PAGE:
New Orleans    Like many progressives I get frequent solicitations from Change.org about this petition or that petition for this cause or that cause.  I’m not a big petition signing guy, just because it’s time I don’t really have and a tool that is not the first to my hand, but I monitor it all to keep up with what’s happening.  I started looking more closely when I read The Business column in the Wall Street Journal by John Bussey on June 8th that told me to my surprise that Change.org was a for-profit.  I had earlier reservations about Care2.com and Moxy Vote.  Why in the world?

Bussey’s piece drifted around with interesting discussions on something called “B Corporations,” which are now allowed in half-dozen or so states and are worth further discussion but essentially are for profit companies that self-declare as social benefit operations that will use more of their profits for internal investment rather than stockholder benefits.  There were spinning rationalizations from the CEO of Change.org Ben Rattray, who argued that “the reason we’re making money is that it’s the necessary condition to having impact.”  None of these obfuscations seemed willing to address the real points.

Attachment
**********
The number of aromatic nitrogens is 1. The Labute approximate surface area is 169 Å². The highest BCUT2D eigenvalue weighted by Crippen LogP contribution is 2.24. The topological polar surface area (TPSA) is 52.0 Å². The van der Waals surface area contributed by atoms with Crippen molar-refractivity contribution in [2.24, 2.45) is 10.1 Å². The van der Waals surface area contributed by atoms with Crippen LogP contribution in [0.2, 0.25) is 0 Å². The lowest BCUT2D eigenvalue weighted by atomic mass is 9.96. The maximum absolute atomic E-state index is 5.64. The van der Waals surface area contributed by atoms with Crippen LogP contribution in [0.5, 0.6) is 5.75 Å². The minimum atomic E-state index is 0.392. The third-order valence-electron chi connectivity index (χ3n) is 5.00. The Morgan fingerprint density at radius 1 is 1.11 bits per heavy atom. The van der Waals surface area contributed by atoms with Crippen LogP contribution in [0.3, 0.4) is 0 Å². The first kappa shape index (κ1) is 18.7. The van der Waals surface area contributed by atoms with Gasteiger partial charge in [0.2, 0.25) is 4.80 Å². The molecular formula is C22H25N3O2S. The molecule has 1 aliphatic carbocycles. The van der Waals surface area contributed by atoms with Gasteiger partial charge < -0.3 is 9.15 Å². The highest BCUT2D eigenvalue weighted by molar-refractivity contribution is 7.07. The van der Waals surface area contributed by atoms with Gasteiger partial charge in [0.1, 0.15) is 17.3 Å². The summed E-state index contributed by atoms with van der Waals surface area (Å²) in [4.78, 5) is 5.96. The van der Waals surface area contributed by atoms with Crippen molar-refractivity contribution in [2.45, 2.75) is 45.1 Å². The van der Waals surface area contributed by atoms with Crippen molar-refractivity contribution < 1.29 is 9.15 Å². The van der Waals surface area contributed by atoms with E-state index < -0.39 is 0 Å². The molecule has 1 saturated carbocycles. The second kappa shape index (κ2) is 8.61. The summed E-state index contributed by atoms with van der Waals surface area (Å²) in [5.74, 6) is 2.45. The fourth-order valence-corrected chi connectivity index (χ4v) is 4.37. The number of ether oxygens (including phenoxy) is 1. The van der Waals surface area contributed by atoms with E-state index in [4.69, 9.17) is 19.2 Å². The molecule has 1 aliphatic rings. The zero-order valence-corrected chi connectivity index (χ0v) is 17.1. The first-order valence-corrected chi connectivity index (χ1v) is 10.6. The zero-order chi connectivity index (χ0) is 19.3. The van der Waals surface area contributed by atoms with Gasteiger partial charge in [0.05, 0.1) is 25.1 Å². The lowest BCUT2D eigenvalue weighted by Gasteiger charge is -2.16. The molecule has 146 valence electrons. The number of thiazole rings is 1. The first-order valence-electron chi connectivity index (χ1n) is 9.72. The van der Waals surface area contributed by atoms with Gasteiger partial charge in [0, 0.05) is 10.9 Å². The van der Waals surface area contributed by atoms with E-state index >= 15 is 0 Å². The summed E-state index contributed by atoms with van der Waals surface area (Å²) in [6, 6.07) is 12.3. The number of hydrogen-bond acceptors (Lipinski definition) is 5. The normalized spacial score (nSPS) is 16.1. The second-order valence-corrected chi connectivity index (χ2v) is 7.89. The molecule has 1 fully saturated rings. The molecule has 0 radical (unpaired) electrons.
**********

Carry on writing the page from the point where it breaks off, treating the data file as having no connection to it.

A nonprofit can make money.  You don’t have to create a for profit structure to make money.  All of that is hooey.  A tax exempt nonprofit just doesn’t pay taxes to the government on income related to its mission.  A plain vanilla nonprofit, which is what ACORN was, can invest all of its excess revenues in building its organization (similar to the B Corporation claim), but if it ever had made big bucks (certainly wasn’t going to happen during the 38 years when I was Chief Organizer) it would have had to pay taxes.

Rattray and the others are trying to hide some simple facts behind the very important altar of self-sufficiency.  Inherent in their arguments are, yes, Virginia, it is critical to pay your bills for you to have a business plan and/or organizational model that arcs towards self-sufficiency.  I totally endorse that, and it has become an obsession for me after watching ACORN’s attack and demise less than 2 years ago.